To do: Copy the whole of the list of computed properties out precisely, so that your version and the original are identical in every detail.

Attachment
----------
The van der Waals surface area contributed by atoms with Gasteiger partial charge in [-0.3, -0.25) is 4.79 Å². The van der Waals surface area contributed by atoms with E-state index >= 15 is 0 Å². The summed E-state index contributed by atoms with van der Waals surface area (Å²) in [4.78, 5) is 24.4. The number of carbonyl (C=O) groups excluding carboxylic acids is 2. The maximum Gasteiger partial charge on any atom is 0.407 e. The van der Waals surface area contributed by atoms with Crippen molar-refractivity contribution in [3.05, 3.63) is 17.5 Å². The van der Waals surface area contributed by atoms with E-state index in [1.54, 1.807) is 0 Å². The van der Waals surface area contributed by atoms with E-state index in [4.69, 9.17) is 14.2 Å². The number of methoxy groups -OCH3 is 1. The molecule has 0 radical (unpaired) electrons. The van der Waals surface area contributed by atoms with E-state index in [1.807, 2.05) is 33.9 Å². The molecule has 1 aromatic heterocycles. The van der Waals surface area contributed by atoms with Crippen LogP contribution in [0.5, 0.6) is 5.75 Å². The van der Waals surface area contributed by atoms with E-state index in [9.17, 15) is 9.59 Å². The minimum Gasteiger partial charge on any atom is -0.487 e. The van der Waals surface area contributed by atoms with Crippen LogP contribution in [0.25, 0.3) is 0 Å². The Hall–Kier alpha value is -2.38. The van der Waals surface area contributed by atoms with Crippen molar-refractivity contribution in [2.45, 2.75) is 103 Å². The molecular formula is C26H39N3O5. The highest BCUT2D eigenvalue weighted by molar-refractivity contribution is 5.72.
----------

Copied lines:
The van der Waals surface area contributed by atoms with Gasteiger partial charge in [-0.3, -0.25) is 4.79 Å². The van der Waals surface area contributed by atoms with E-state index >= 15 is 0 Å². The summed E-state index contributed by atoms with van der Waals surface area (Å²) in [4.78, 5) is 24.4. The number of carbonyl (C=O) groups excluding carboxylic acids is 2. The maximum Gasteiger partial charge on any atom is 0.407 e. The van der Waals surface area contributed by atoms with Crippen molar-refractivity contribution in [3.05, 3.63) is 17.5 Å². The van der Waals surface area contributed by atoms with E-state index in [1.54, 1.807) is 0 Å². The van der Waals surface area contributed by atoms with E-state index in [4.69, 9.17) is 14.2 Å². The number of methoxy groups -OCH3 is 1. The molecule has 0 radical (unpaired) electrons. The van der Waals surface area contributed by atoms with E-state index in [1.807, 2.05) is 33.9 Å². The molecule has 1 aromatic heterocycles. The van der Waals surface area contributed by atoms with Crippen LogP contribution in [0.5, 0.6) is 5.75 Å². The van der Waals surface area contributed by atoms with E-state index in [9.17, 15) is 9.59 Å². The minimum Gasteiger partial charge on any atom is -0.487 e. The van der Waals surface area contributed by atoms with Crippen LogP contribution in [0.25, 0.3) is 0 Å². The Hall–Kier alpha value is -2.38. The van der Waals surface area contributed by atoms with Crippen molar-refractivity contribution in [2.45, 2.75) is 103 Å². The molecular formula is C26H39N3O5. The highest BCUT2D eigenvalue weighted by molar-refractivity contribution is 5.72.